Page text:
Design a job-winning ux or ui cover letter in 5 simple steps
UX and UI professionals play a vital role in any software or web development team by optimizing front-end interfaces to create high-quality user experiences. Without talented UX and UI professionals, selling software that satisfies customers would be near impossible. To earn a position in this role, you need to optimize your cover letter as well, highlighting your very best professional traits and qualifications.
In this guide, we go over the 5 simple steps to follow to write an excellent UX or UI cover letter. Keep reading to find out:
- How to design your UX/UI cover letter header and headline
- Ways you can tailor your UX/UI cover letter for specific employers
- What you should say to make your cover letter introduction compelling
- Which key details to include when describing your UX/UI qualifications
- How to conclude your UX/UI cover letter as effectively as possible
1. How to properly design your UX/UI cover letter header and headline
Designing a visually appealing cover letter header and headline is your first key step in writing a UX or UI cover letter. These elements not only give your letter structure but also make it easier for the reader to locate key information about who you are and how to contact you.
Starting with your header, this cover letter element should include:
- Your full name
- Your professional title (typically the name of the position)
- Your professional contact information (email address, phone number, etc.)
- The name and address of the company you are applying to
Here is an example of a well-formatted UX/UI cover letter header
Catelyn Stark, UX Professional
(123) 456-7890 | firstname.lastname@example.org | linkedin.com/in/cat-stark
To: Harold & Sons Media Design Co.
UX Design Department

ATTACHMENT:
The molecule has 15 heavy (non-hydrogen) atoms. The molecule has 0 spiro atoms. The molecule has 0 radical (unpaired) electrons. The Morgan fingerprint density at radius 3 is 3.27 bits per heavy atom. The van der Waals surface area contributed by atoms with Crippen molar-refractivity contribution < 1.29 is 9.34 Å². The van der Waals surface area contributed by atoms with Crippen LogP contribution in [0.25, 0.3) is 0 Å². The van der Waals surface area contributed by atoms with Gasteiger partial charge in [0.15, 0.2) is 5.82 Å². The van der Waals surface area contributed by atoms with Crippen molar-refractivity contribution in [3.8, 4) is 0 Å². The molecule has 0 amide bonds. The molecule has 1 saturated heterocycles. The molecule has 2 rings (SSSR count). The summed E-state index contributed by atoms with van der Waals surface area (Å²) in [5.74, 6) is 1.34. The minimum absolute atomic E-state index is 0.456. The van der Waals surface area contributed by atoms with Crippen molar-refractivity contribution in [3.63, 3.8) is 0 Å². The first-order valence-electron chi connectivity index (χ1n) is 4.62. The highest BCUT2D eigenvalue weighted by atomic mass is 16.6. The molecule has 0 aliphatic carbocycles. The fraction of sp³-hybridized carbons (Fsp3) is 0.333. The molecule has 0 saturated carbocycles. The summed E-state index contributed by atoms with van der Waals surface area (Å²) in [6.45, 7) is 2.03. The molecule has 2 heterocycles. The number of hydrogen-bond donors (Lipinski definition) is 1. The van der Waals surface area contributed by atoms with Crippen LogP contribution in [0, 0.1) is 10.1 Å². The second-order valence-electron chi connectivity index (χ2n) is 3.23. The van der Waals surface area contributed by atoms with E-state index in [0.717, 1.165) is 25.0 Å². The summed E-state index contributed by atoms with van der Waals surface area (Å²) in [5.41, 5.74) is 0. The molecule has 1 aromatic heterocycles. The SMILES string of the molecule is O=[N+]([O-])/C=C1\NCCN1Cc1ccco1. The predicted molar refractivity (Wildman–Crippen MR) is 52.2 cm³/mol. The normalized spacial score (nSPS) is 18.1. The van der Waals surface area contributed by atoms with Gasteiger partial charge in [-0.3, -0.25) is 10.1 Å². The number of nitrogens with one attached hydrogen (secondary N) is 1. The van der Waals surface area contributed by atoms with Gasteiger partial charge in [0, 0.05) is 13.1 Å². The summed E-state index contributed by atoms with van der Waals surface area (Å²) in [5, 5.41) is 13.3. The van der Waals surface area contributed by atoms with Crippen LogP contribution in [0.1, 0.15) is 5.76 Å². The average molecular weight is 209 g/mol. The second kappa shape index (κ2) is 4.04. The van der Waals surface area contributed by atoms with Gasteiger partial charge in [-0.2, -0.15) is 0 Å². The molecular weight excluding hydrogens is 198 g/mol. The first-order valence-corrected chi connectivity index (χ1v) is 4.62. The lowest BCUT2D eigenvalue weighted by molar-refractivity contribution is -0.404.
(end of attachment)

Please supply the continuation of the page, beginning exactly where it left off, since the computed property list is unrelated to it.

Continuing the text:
1234 Street Address
Los Angeles, CA 90001
After you complete your header, you can begin writing your headline.
A headline is a title statement used to hook the employer’s attention. In this headline, you should include a relevant keyword, such as the position title, as well as an eye-catching trigger word, number, adjective, and verb.
Additionally, you should include a personalized element that lets the reader know this letter is written specifically for them, such as “your business” or “your clients”.
Here is an example of a well-written UX/UI cover letter headline
My 3 Exceptional Skills as a UX Designer and How These Skills Can Benefit Your Clients
2. How to tailor your UX/UI cover letter for specific employers
As you did in your headline, including personalized statements and details throughout your cover letter is highly important. This can greatly boost the overall value a cover letter has to an employer, making them more likely to both continue reading and get in contact with you.
Tailoring a cover letter in this way requires you to research the employer and their company before beginning to write. As you complete this research, important information to search for as a UX/UI professional can include:
- The company’s professional values, goals, and current projects
- Software and applications the company uses
- Specific design styles the company favors or prefers
- Who at the company reviews job applications
This last piece of information can be used to create a personalized greeting — a type of greeting that is essential on any tailored cover letter, as it addresses a specific person by name.
Here are 3 examples of personalized UX/UI cover letter greetings
- Dear Hiring Manager Jonathan Star,
- Dear Mr. Jonathan Star,
- Dear Lead UX Designer Jack Jones,